Saturday, March 15, 2014

A Fleet-Wide Digital Selective Calling Number (Vol. 59)

By Mike Dunn, WALLY 41#2
(As excerpted from a 28 March 2014 Forum posting)
Wally 41#2 cruising the PNW

As the new VHF radios get better and better, most of us now have Digital Selective Calling (DSC) on our radios. With a group num-ber you could get underway or drop anchor and send a group call to find out if anyone else, on a good looking tug, is out on the wa-ter. If we don’t have one or at least an organization wide number, maybe it’s time we do. It will also let you see who responds and you can then send a position request and find out where the other tugs are located. Might be fun on the way to a get together or ren-dezvous. I propose 033837419. The last five digits are based on our tug sizes 37, 41,49 (we could only use five numbers). Here's a good Practical Sailor article on using DSC. 

(Editor's note: Mike's proposal for using 033837419 has been adopted after being seconded by Brave Duck #67, Renegade #72, Teddy Bear #15, and Cielito #51.)

Thursday, March 13, 2014

Cabin Wall Thickness

Tosh Chontosh, Petite Wazo #20, found the cabin wall thickness where he'd removed his stateroom, head, and shower portlights to be 1-3/4".

Saloon Leaks from Dinghy Deck Teak fasteners

Trev Croteau, Hjortie #33, found leaks into the saloon from at least four screws which were holding the O2 teak decking down. The screws had penetrated all the way through the saloon's fiberglass roof. To prevent a recurrence of the problem the new O2 deck teak pads were epoxied down.

Thursday, March 6, 2014

Fair Market vs. Replacement Value

I just got a copy of Concinnity #17's January 2014 survey. The surveyor, Bob Ptak, stated that the estimated fair market (FM) value was $138K while the estimated replacement (R) cost was $500K. Combined these two numbers give us an interesting ratio, the FM/R. For #17 the FM/R = $138K/$500K= .276. In the box below is the FM and R data for all the surveys on—clearly we need to collect more surveys.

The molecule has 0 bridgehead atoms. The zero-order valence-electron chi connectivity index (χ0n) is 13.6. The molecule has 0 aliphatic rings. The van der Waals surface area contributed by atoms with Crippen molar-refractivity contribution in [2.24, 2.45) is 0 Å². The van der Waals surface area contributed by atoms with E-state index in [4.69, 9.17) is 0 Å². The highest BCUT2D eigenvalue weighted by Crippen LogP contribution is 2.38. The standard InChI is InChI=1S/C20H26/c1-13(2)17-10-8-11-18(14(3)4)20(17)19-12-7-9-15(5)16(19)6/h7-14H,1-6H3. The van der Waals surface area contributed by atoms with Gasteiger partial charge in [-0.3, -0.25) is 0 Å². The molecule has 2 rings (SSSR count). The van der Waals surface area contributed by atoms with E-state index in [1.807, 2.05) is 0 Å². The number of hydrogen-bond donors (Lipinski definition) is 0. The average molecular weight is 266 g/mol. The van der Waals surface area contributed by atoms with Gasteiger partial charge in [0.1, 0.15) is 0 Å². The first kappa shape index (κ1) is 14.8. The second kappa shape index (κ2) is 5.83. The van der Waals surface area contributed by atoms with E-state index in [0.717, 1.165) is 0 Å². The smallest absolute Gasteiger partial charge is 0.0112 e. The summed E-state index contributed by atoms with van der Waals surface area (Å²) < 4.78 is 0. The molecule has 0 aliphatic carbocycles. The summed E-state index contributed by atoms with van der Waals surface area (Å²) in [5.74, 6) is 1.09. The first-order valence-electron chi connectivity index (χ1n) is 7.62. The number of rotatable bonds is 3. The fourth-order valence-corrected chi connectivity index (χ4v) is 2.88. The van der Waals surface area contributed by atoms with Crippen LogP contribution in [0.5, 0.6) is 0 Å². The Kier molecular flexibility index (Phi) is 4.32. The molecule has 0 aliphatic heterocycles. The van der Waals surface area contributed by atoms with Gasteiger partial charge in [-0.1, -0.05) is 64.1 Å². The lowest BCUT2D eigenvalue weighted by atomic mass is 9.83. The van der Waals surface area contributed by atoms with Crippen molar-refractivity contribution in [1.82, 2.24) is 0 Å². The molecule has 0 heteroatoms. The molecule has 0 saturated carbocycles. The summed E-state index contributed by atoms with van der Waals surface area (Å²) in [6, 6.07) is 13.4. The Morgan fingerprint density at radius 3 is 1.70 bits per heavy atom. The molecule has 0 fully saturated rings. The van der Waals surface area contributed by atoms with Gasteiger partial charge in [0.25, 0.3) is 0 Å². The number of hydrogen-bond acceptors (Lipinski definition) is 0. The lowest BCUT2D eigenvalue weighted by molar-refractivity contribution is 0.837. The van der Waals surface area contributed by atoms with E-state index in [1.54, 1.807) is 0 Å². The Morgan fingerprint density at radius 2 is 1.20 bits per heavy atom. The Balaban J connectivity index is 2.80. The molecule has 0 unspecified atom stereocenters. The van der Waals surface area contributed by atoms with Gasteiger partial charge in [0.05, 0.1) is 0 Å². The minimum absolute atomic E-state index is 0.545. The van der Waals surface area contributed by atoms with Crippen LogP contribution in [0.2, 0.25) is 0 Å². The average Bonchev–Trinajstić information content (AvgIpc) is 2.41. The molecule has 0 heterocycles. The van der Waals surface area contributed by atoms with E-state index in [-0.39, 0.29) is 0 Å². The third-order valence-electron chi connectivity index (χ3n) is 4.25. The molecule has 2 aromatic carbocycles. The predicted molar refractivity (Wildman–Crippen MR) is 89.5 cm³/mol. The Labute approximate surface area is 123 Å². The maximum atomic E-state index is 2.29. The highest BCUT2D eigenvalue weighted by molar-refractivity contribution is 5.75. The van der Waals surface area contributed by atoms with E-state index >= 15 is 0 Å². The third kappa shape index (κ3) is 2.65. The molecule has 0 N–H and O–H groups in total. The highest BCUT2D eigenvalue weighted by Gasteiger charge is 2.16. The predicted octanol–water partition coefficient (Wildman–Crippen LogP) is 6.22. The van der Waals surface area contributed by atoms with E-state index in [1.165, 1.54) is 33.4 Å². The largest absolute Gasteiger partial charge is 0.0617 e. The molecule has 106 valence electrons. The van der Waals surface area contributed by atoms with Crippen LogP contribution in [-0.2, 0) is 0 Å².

FM/RHull #Date of SurveyFMR
1.00#344 November 1985$95K$95K
0.64#4627 January 1993$135K$210K
0.79#6612 September 2005$178K$225K
0.39#7423 January 2006$175K$450K
0.45#42March 2009$190K$425K
0.28#1717 January 2014$138K$500K
0.33#7411 March 2014$125K$350K

The first thing that strikes me is that replacement cost (R) has gone up dramatically while selling prices have not. This means inflation, which has increased the replacement cost by five times, has had little effect on sales prices. On in the case of a boat, depreciation trumps inflation. It's worth keeping tabs on FM/R as it will let us know if inflation adjusted sales prices are increasing or decreasing. An FM/R > 1 would be consistent with a collector's item. Clearly LNVTs are not collectibles—yet.

When considering fair market (FM) valuation it's important to know why the survey was done. FM valuation for an insurance driven survey may be lower than in a purchase survey. In the first case, a lower valuation translates to lower insurance premiums. In the second, a higher valuation. i.e. loan value, makes it easier to borrow a greater amount.